Facebook isn’t messing around with its original scripted programming. The social network is going for the cream of the crop.

Social media platforms don’t just exist in their communication bubbles anymore. Some of them, like Facebook, are slowly but surely finding ways to remain serious contenders for audience’s attention spans, in any way, shape or form. As a media company — or, as CEO Mark Zuckerberg likens it, “technology platform” — Facebook has dived into the realm of news, reality series and scripted programming, very much boosting the salience of the latter throughout 2017. Yesterday, Variety announced that Facebook is teaming up with Scandal star Kerry Washington to produce a drama series titled Five Points. This morning, Deadline reports that Simon Fuller‘s Skam remake has also found a home in the company.

Washington will executive produce Five Points, a 10-episode show created by Adam Giaudrone that will air on Facebook’s Watch platform. Five Points will surround the lives of several high school students living in the South Side of Chicago. Supposedly presented from different “unique” points of view, a single life-altering event in the series will draw all of them together: perspectives that are “necessary to understand the truth” of the narrative. The show has cast Hayley Kiyoko (CSI: Cyber, Insecure) and Madison Pettis (The Game Plan) thus far.

Meanwhile, Skam — originally an extremely popular teen drama in Scandinavia — ran for four seasons in its home country of Norway and focuses on the daily lives and trials of various teenagers who all attend the same prestigious high school.

Washington’s official statement about her involvement in Five Points is rather brief and frankly generic: “We are excited to have the opportunity to partner with [Indigenous Media] and Facebook in order to tell this important, thought-provoking and compelling story.” However, if it seems hard to get a feel for just how much anticipation we ought to feel about a venture like Five Points, the Skam news instead provides a little more insight into Facebook’s own investment in its Watch platform and determines its focus rather clearly. Namely, Facebook remains committed to targeting a wider social aspect, even in a quest for scripted content. Director of Video Product, Daniel Danker, elaborates this, saying:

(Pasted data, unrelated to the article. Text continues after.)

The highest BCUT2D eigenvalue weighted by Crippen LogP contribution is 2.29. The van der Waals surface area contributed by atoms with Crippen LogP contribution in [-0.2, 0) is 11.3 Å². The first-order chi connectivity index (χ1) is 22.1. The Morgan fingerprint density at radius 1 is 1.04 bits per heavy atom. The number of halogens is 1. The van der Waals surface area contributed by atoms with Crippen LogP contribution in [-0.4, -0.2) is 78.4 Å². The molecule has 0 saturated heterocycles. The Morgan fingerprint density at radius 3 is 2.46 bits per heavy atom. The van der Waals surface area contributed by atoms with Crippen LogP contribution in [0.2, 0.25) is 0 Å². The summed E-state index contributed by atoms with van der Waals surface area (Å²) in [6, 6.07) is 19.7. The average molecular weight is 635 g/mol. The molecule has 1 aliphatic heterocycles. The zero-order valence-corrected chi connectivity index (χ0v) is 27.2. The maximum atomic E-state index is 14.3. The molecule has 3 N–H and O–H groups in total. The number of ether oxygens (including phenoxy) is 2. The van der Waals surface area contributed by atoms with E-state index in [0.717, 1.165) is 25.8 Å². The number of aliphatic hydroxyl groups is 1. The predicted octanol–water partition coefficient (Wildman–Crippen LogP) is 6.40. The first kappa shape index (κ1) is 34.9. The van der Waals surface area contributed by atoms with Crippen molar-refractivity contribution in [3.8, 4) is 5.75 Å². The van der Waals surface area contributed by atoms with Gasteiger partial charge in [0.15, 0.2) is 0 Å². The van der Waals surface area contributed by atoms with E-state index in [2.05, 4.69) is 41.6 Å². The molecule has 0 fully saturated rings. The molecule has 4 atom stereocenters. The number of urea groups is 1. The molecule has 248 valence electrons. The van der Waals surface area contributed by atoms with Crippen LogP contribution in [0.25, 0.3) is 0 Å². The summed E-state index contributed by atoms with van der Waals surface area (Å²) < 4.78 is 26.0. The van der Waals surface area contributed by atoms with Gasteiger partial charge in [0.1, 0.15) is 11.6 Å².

“What’s unique here is the combination of the social experience with content creation that can bridge the connection. I’m most excited to see how that comes together with the community… We’re in for a treat as we see what happens here.”

With increasingly aggressive distribution plans by just about any streaming website, there is at least a modicum of interest in seeing where Facebook takes its original content and what kinds of stories it will choose to disseminate. As a social networking platform, Facebook already dominates screens everywhere, and their growing presence as a developer of scripted content could actually pack a punch. A website like ours isn’t so concerned with their reality series sector. But if Facebook carefully looks for narratives from the fringes of society, the platform might serve as a viable alternative to places like Netflix that are simply upping output to be the loudest receptor of the attention economy. Where companies like Facebook could flourish lies within quality over quantity…for now.

Of course, Facebook’s scripted projects are still in the development stage, and any guesses to their potential success couldn’t be accurately gauged. But Ian McKellen turned to Facebook earlier this year to distribute his LGBT-themed short film project, LGBT HeroesFive Points is another example of the platform kickstarting a new production with a high-profile presence to lend itself a little more credence but also has potentially representative qualities in its story (one of the confirmed cast members, Kiyoko, has Japanese ancestry, for instance). A Muslim character, Sana, is a fan favorite in the original Skam series. These stories are worth telling, especially in a time when much of Hollywood is reconfiguring itself and its priorities.

Between teaser culture and the supposed ill will of Rotten Tomatoes percentages, platforms may find it difficult to remain as sustainable as something like Netflix dominating and reaping the benefits of countering the studio system. In which case, Facebook’s existing userbase really could come to its advantage, and its desire to bank on its social capabilities are promising. With 2 billion monthly users in June this year, it’s quite like the Netflix of social networks. Plus, the ability to create content alongside influential producers like Kerry Washington and Ian McKellen demonstrates a calculative selectiveness. That coupled with what we know about Facebook’s plan for creating a concentrated fandom culture may keep the social media giant in the running as a consistent, reliable distributor of content outside a well-established studio system in the future.